His musing was interrupted with an excited shout.
“Hey! Who’s that?”
A child, rushing toward him. Three others were following, each face flushed from the exertion of running and play.
The leader who had spoken, a blonde boy of no more than seven, came to a stop. His eyes were wide as he stared up at the stranger—was it fear?
No, it was mere curiosity; the boy was smiling broadly now. It was only in the wisps of a half-remembered time—somewhere else—that fear and awe were all that he could command in others.
The children were quick to surround him, a tangle of intrigued voices.
“—never seen ‘em before!”
“Another one of Mama’s friends! Maybe?”
“Sarah—go get one of the grownups!”
The source of their interest scowled, raising his uninjured arm to quiet them. The throng of chatter rapidly dimmed to a few hushed whispers.
“Who is in charge of this place?” Kuja spoke harshly, glancing over the group with a cold gaze that immediately silenced the remaining voices. “I haven’t the time nor patience for the questions of children.”
“In charge?” a girl repeated. “You mean Mama?”
Another frown. These children spoke of a mother, but he saw no signs of any adult presence whatsoever. The small plot of farmland was unmanned, the building materials idle. Was one woman and her children the village’s only occupants? It seemed an absurd notion.
His question was abruptly answered as a female voice drew the attention of the group.
A young woman had joined them now, one of her hands being led along by a girl from the band of children while the other cradled a bundled infant to her chest. She parted the small crowd, greeted by a chorus of voices once again.
“All of you! This is no way to treat a visitor!” the woman reprimanded, her voice sterner than her youthful appearance suggested. She looked to be no older than twenty, if even that, and Kuja found himself wondering if it had indeed been war that left this place full of only women and children.
The woman’s attention turned to the visitor in question as the children fell quiet at her command.
“I’m so sorry for the children’s behavior! We rarely see any unfamiliar faces around here.” The smile she had worn was soon to vanish, however, as she took note of his state. Her expression became one of concern. “Oh—no! What happened? You look—”
“Terrible. Yes,” the mage finished dryly. “I’m a—traveling merchant. I was ambushed by highwaymen and—if you’ve any supplies to spare, I’m certain I could make it worth your while.”
Fortunate that lying still came relatively easy to him. Realistically, he had nothing to bargain with, but if he could manage to restore his magic, payment would be hardly necessary where force would suffice.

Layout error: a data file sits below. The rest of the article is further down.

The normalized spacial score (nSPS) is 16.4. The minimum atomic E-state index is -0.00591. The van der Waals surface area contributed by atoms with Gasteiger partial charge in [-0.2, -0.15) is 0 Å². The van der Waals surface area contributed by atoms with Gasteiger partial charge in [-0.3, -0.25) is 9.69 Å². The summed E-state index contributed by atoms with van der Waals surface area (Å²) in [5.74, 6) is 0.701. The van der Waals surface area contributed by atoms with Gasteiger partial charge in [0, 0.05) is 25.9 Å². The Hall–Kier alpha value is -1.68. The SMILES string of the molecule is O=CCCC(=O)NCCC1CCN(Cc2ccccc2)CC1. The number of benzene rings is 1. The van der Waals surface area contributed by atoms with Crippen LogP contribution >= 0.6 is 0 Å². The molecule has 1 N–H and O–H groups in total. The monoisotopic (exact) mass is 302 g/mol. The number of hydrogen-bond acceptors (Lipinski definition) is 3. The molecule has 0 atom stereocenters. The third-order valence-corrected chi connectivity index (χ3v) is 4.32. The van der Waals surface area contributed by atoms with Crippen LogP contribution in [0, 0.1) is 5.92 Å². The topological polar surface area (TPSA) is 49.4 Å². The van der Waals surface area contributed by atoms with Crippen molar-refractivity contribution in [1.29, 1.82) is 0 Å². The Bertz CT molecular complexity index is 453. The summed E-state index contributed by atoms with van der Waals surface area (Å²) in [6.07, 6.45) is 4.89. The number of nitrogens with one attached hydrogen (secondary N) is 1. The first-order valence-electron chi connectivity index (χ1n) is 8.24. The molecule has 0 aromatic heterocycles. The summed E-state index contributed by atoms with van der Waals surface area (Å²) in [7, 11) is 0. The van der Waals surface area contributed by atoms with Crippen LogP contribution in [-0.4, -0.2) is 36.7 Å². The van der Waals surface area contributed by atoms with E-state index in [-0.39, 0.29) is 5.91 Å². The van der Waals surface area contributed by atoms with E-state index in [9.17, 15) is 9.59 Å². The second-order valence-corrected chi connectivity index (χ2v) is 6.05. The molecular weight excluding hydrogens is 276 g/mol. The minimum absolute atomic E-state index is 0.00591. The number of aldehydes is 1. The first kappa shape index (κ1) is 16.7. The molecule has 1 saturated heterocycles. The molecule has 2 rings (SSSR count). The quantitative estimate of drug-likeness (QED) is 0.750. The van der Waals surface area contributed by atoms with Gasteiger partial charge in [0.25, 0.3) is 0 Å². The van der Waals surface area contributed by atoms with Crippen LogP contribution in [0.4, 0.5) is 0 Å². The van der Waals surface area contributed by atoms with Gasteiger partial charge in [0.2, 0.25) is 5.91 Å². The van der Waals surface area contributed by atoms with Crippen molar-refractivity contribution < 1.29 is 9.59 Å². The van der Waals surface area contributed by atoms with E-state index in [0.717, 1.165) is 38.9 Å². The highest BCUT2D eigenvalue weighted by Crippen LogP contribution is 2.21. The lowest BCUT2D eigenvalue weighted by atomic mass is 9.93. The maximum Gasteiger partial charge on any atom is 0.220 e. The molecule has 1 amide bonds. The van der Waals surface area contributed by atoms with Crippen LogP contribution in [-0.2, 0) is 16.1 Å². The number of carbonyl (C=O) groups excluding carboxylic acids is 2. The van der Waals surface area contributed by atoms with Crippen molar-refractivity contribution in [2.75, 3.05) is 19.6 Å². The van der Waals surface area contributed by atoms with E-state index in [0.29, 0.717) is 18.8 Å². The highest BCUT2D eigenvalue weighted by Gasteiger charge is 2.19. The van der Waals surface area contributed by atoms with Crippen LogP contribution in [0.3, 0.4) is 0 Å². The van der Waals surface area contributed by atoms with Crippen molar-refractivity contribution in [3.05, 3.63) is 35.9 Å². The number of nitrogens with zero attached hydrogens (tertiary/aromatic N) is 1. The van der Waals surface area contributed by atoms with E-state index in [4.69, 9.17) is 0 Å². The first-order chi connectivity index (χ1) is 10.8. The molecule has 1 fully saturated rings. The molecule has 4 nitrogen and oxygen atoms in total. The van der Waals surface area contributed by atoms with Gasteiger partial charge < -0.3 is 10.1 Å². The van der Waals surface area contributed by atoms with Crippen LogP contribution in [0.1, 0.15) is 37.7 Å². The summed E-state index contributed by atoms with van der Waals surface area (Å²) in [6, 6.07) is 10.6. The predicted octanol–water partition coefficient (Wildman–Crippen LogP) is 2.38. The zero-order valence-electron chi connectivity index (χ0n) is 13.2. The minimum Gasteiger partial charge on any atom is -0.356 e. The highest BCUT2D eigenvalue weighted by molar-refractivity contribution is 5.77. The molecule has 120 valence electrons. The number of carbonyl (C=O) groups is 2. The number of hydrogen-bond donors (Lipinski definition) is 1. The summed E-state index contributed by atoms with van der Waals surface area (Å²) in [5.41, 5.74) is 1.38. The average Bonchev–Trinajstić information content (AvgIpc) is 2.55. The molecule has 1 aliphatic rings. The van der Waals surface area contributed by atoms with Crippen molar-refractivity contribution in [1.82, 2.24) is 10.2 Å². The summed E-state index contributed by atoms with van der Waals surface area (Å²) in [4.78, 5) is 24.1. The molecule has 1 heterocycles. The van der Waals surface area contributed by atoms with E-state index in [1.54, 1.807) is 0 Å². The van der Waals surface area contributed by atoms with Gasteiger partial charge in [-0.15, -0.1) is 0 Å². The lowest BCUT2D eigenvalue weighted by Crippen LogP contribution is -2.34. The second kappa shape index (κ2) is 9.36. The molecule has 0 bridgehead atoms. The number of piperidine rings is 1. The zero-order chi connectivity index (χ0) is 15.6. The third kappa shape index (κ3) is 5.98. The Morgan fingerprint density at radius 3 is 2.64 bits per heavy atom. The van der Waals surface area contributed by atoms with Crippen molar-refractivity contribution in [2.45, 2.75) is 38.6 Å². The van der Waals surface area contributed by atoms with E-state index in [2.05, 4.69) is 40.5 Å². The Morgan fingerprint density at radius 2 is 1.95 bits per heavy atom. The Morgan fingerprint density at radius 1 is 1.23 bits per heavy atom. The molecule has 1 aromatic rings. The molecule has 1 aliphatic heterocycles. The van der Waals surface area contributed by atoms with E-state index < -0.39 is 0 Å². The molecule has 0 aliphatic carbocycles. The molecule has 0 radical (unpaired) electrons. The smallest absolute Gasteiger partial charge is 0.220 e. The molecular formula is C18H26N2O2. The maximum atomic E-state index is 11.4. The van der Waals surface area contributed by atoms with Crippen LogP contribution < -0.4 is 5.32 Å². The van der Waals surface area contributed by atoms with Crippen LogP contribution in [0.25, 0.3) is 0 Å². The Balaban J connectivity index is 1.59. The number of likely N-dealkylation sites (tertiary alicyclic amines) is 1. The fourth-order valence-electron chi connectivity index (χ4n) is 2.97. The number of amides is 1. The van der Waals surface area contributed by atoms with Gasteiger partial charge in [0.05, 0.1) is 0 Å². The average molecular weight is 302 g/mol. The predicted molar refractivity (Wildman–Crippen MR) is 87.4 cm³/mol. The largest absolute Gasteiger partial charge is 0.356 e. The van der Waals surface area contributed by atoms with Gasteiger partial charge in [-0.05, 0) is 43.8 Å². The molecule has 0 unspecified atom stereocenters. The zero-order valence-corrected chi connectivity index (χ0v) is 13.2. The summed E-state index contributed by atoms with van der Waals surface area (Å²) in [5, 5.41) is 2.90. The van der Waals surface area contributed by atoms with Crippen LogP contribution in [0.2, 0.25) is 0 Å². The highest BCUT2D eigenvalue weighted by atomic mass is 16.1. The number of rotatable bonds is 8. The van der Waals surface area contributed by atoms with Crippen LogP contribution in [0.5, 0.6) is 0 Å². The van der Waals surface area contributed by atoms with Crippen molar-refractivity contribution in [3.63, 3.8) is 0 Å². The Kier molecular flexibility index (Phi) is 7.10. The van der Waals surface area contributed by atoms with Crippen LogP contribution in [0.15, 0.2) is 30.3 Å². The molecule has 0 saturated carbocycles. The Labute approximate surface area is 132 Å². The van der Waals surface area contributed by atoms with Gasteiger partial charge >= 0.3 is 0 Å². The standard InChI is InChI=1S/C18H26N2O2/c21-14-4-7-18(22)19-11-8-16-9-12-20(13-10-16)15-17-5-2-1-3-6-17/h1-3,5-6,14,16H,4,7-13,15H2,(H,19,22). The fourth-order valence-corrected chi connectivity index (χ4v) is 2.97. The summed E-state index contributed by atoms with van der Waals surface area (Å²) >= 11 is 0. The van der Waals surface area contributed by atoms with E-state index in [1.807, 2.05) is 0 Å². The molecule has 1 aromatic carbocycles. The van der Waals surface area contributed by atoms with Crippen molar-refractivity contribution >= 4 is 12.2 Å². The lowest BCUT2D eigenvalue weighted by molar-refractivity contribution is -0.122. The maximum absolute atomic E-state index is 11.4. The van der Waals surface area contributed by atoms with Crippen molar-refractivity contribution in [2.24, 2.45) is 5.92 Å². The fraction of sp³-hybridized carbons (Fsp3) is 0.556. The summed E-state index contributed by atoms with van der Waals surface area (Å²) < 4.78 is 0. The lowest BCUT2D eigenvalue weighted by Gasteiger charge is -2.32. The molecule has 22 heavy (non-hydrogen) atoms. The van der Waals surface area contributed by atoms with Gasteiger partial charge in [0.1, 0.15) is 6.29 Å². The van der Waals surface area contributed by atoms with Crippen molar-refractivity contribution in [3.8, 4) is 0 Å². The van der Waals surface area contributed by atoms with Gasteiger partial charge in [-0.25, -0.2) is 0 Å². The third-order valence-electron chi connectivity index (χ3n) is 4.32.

“O-of course!” The woman nodded, her eyes now trailing over the damage that he had sustained. When her gaze lingered a bit too long on the twitch of silver behind him, he cleared his throat irritably. “We don’t have a shop here in Mobliz, but someone knows how to treat injuries. We wouldn’t—we don’t want payment.”
Kuja smirked. That would save him some effort, at least.
“There—” She motioned to one of the shabby cottages behind them. “The children will take you over to meet her. They call her ‘Mama’, but—her name is Terra.”
The word knocked the wind from his lungs, the fingers of his uninjured hand flexing into a tight fist.
That was it. The nexus of his tattered memories. At the very center, holding them together.
A harsh blue light that he had been born of—
—and a woman’s soft smile.
A perfect coincidence.
He winced. The dull ache that had accompanied his attempts to remember—it had swelled into a searing pain. Too much, too fast.
His lost memories had perhaps been better left forgotten.
“Are you all right?”
The woman’s voice again, recalling him to the present. Her face was painted with worry, holding her baby closer.
“Y-yes. It’s—” The mage shook his head. “It’s nothing. Please, bring me to your healer.”
A girl’s small hand took the one that hung limp at his side, her bright blue eyes and warm smile beaming up at him. The familiar underpinnings of disgust that would accompany unnecessary contact—he felt it briefly, as the child pulled him insistently toward the nearby cottage, but could summon no will to shun the gesture. His mind was still reeling with the thought, the question—
Was it her?
The hazy memory of a smile and gentle giggle, foggy images that rapidly began to fill in and take shape.
It couldn’t be anyone else.
One of the children tapped on the door once, twice.
“I won’t forget…”
And it opened to reveal a young woman, a face framed with blonde curls and eyes of a striking shade of amethyst. Smiling, always smiling, at the children that eagerly crowded around her.
“…the kindness you’ve shown me.”
Blue met violet, and the smile fell from her face.